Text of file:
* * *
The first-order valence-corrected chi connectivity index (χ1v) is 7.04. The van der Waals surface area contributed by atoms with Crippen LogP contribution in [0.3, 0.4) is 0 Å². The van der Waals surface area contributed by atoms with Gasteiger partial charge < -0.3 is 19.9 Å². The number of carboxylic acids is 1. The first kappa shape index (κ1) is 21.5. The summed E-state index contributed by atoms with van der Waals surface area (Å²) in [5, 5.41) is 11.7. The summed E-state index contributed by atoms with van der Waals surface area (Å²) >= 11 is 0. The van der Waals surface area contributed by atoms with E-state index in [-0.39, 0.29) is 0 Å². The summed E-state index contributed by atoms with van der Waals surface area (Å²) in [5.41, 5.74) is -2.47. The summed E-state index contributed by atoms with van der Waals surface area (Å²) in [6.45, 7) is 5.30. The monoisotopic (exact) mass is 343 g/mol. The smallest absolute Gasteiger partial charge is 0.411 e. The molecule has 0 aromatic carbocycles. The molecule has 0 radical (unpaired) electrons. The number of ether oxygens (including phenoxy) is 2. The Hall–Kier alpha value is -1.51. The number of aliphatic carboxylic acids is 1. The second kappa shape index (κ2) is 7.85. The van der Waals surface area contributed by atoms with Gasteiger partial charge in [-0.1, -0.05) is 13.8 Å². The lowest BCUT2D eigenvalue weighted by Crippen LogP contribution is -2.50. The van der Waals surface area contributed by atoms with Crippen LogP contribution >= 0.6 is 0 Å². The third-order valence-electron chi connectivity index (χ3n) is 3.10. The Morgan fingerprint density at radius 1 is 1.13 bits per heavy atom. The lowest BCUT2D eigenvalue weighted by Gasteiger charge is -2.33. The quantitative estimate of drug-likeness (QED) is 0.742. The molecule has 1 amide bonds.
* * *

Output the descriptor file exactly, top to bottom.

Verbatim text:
The first-order valence-corrected chi connectivity index (χ1v) is 7.04. The van der Waals surface area contributed by atoms with Crippen LogP contribution in [0.3, 0.4) is 0 Å². The van der Waals surface area contributed by atoms with Gasteiger partial charge < -0.3 is 19.9 Å². The number of carboxylic acids is 1. The first kappa shape index (κ1) is 21.5. The summed E-state index contributed by atoms with van der Waals surface area (Å²) in [5, 5.41) is 11.7. The summed E-state index contributed by atoms with van der Waals surface area (Å²) >= 11 is 0. The van der Waals surface area contributed by atoms with E-state index in [-0.39, 0.29) is 0 Å². The summed E-state index contributed by atoms with van der Waals surface area (Å²) in [5.41, 5.74) is -2.47. The summed E-state index contributed by atoms with van der Waals surface area (Å²) in [6.45, 7) is 5.30. The monoisotopic (exact) mass is 343 g/mol. The smallest absolute Gasteiger partial charge is 0.411 e. The molecule has 0 aromatic carbocycles. The molecule has 0 radical (unpaired) electrons. The number of ether oxygens (including phenoxy) is 2. The Hall–Kier alpha value is -1.51. The number of aliphatic carboxylic acids is 1. The second kappa shape index (κ2) is 7.85. The van der Waals surface area contributed by atoms with Gasteiger partial charge in [-0.1, -0.05) is 13.8 Å². The lowest BCUT2D eigenvalue weighted by Crippen LogP contribution is -2.50. The van der Waals surface area contributed by atoms with Crippen LogP contribution >= 0.6 is 0 Å². The third-order valence-electron chi connectivity index (χ3n) is 3.10. The Morgan fingerprint density at radius 1 is 1.13 bits per heavy atom. The lowest BCUT2D eigenvalue weighted by Gasteiger charge is -2.33. The quantitative estimate of drug-likeness (QED) is 0.742. The molecule has 1 amide bonds.